January 9, 2012 (LifeSiteNews.com) – Canon lawyers at two American dioceses disagree over the question of jurisdiction in the case of Michael Voris and RealCatholicTV, who were recently asked by the Archdiocese of Detroit to stop using the name “Catholic” in their work.

The decision by the Detroit diocese to demand that RealCatholicTV stop calling itself “Catholic” came as a shock to fans of the website, which has become relatively well known in the pro-life and pro-family world due to Voris’ straight-talking defense of the right to life and sanctity of the family. However, some of his broadcasts bluntly holding Catholic Church leaders, including bishops, to account for failures in defending Catholic principles in these areas have also raised the ire of various clergy and diocesan staffers.

Following the announcement of its decision, the Detroit archdiocese received numerous complaints and questions from RealCatholicTV fans, prompting the diocese to issue another press release January 3rd.

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Responding to the inquiries, Archdiocesan Director of Communications Ned McGrath noted that concerns about Voris had been public since 2008; however, the release did not say anything about the nature of those concerns. To date the diocese has not made any specific allegations against RealCatholicTV or its programming.

While the questions asked by most pertain to why the action was taken, the issue being discussed by canon lawyers is where jurisdiction over RealCatholicTV.com lies – with the Archdiocese of Detroit, where Michael Voris, the star of the show, lives and works, or in the Diocese of Fort Wayne-South Bend, where the owner and financier of RealCatholicTV.com, Marc Brammer, resides.

Fr. Mark Gurtner, Judicial Vicar of the Diocese of Fort Wayne-South Bend in Indiana spoke with LifeSiteNews, acknowledging that the diocese did know of Mr. Brammer’s enterprise of RealCatholicTV.com.  When asked if the diocese had any complaints about RealCatholicTV.com, Gurner replied, “No, as far as I know there’s nothing.”

Speaking as a canon lawyer and not an official of the diocese, Gurtner also said he believes the jurisdiction of the case resides with the Indiana diocese. “It certainly seems to me that canonically Michael Voris would not be the one that this would be imposed on,” he said. “Even though he is the one that regularly appears on (the show) he, in a sense, is really just an employee of (RealCatholicTV.com).”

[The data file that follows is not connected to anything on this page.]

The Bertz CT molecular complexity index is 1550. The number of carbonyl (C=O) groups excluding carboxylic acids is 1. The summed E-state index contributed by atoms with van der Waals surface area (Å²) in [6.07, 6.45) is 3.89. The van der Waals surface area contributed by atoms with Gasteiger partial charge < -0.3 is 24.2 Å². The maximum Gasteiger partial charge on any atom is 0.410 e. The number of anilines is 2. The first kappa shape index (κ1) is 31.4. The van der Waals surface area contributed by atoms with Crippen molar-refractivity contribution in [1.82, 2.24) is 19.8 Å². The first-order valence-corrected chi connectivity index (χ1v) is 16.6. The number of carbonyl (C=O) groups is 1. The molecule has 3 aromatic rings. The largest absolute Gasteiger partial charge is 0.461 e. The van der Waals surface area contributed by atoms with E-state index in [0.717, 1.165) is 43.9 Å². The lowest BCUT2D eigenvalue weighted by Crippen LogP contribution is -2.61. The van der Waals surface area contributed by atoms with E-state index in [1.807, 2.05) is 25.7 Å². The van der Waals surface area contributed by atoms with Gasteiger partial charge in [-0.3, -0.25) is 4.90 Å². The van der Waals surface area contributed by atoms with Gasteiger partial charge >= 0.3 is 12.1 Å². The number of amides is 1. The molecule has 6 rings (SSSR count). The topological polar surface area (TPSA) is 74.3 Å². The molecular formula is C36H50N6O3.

“It seems like if the Archdiocese of Detroit is trying to go after (Voris), that’s the wrong person to address this with, that would have to be with the owner of the website or blog,” he added.

“I suppose if this Marc Brammer is paying for and running, constructing his blog from our diocese in his home I suppose you could make the argument that we have jurisdiction canonically.”

When asked by LifeSiteNews what concerns the Detroit Archdiocese had about Voris and RealCatholicTV.com, Detroit Archdiocesan Director of Communications McGrath would not specify any concern other than the use of the word ‘Catholic’.

Asked if the archdiocese has asked any other group or individual in the archdiocese not to use the name Catholic, McGrath said he couldn’t remember any other cases during his 20 years with the diocese.  “I don’t know. I’ve been here 20 years I can’t say that we’ve never done that in the history of the Archdiocese,” he said.

Pressed on the point, he said, “I wouldn’t want to say that definitively. But not any that I can recall recently, no.”

Fans of RealCatholicTV have noted that there are entities in the archdiocese, such as the Jesuit University of Detroit Mercy (UDM), which bills itself as “a Catholic university,” that regularly violate Catholic teaching but have been permitted to retain their “Catholic” designation without interference from the diocese.  UDM has proposed abortion agencies as career opportunities for students; had links to pro-abortion groups on its website; retained a renowned pro-abortion, pro-same-sex “marriage” nun on its Board of Trustees; held an annual event called ‘sexapalooza’ with activities such as ‘safe sex games’, sex-tac-toe; and has professors that put stickers on their office doors indicating their support for abortion.

Regarding the question of jurisdiction, McGrath directed LifeSiteNews to a blog post by canon lawyer Ed Peters, a professor at the AOD seminary, who has supported the archdiocese’s claims of having jurisdiction in the case.

In an initial blog post Peters, wrote, in his capacity as a canon lawyer and not as a representative of the diocese, about canon law 216, noting that the bishop has authority over the name Catholic. In a subsequent post, Peters took up the matter of jurisdiction, suggesting that Detroit is on “firm ground” in pursuing Voris. 

“I have yet to see the ‘lack of jurisdiction’ claim being made by anyone who knows how canon law actually determines jurisdiction over persons and projects,” Peters wrote. “As a blog is not the place for me to attempt a pre-emptive tutorial on canonical jurisdiction, I’ll just say that, to the extent that jurisdiction is or might be an issue in this matter, I believe the [Archdiocese of Detroit] to be on firm ground.”